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In the past few elections, Florida has been so close that one percentage point has separated the two closest candidates. Watching Election Night was a matter of watching that percentage point waver.
It’s showtime for the 2018 midterm elections, where polls and media contend a “Blue Tide” is going to sweep across the country and the Democrats will reclaim the House of Representatives. The only problem is the media has never met a president like Donald Trump, nor do they understand the country’s sense of priorities, where the citizenry prefers peace and prosperity over turmoil.
On Tuesday, when America goes back to the polls for the 2018 midterm elections, the political pundits of the country will circle a few places and focus on them as particularly interesting. These are the battleground states, of which Florida is one. Within these battleground states are the specific counties that, for whatever reason, weigh particularly heavily into the decision.
A new poll shows a slight edge for Gov. Rick Scott over U.S. Sen. Bill Nelson, D-Fla., in one of the most important Senate races in the nation while Tallahassee Mayor Andrew Gillum is ahead of former U.S. Rep. Ron DeSantis, R-Fla., in the gubernatorial race.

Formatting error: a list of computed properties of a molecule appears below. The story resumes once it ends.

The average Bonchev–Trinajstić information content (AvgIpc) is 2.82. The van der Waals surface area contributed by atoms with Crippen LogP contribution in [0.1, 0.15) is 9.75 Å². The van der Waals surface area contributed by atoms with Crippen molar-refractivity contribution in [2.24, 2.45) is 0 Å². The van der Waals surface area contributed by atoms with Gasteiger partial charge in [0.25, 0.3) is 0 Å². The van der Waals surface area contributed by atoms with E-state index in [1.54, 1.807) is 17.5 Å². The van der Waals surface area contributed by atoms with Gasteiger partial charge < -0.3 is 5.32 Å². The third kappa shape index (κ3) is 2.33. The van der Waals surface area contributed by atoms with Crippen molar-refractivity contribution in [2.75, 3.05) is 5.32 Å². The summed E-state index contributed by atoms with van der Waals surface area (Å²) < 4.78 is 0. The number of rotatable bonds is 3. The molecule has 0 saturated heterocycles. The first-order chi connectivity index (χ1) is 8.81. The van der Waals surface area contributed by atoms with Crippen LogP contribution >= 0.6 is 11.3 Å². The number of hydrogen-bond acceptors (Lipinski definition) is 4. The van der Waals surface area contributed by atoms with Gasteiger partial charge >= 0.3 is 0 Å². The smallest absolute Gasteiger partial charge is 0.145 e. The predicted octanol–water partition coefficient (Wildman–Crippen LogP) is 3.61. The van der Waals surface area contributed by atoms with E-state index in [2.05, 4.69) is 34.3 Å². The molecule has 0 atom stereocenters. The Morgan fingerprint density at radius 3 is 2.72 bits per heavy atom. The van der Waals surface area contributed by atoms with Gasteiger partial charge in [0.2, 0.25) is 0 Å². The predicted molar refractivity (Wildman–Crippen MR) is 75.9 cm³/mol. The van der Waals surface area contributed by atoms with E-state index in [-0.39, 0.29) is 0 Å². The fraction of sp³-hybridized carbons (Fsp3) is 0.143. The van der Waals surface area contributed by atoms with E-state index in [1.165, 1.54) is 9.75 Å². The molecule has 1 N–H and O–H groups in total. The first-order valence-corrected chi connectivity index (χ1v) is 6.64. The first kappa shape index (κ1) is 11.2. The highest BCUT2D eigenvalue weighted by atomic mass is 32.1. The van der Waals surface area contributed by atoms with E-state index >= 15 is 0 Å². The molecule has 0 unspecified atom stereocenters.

Both men quickly distanced themselves from President Trump who they have been backing in their respective campaigns.
Florida’s two most-frugal gubernatorial candidates in Tuesday’s primaries are the one’s squaring off in the general election.
Slinging possums, eating corn dogs and navigating putrid waters --- all in the dog days of summer --- are just a few of the extremes Florida candidates are going to as they try to emerge victorious at the ballot box.
President Donald Trump hit town yesterday and was greeted at the airport by longtime supporters Florida Attorney General Pam Bondi, joined by Congressman Gus Bilirakis and Matt Gaetz, two Florida Republicans running for re-election.
On Tuesday, FSU President John Thrasher announced that a statue of Francis Eppes, a grandson of founding father Thomas Jefferson, would be relocated from the university’s Legacy Walk, where it has been since 2002. Thursday night, the move took place.
The governor, who will turn 66 less than a month after the November election, continues to call for congressional term limits as part of a campaign strategy that includes criticizing Democratic U.S. Sen. Bill Nelson’s lengthy public resume.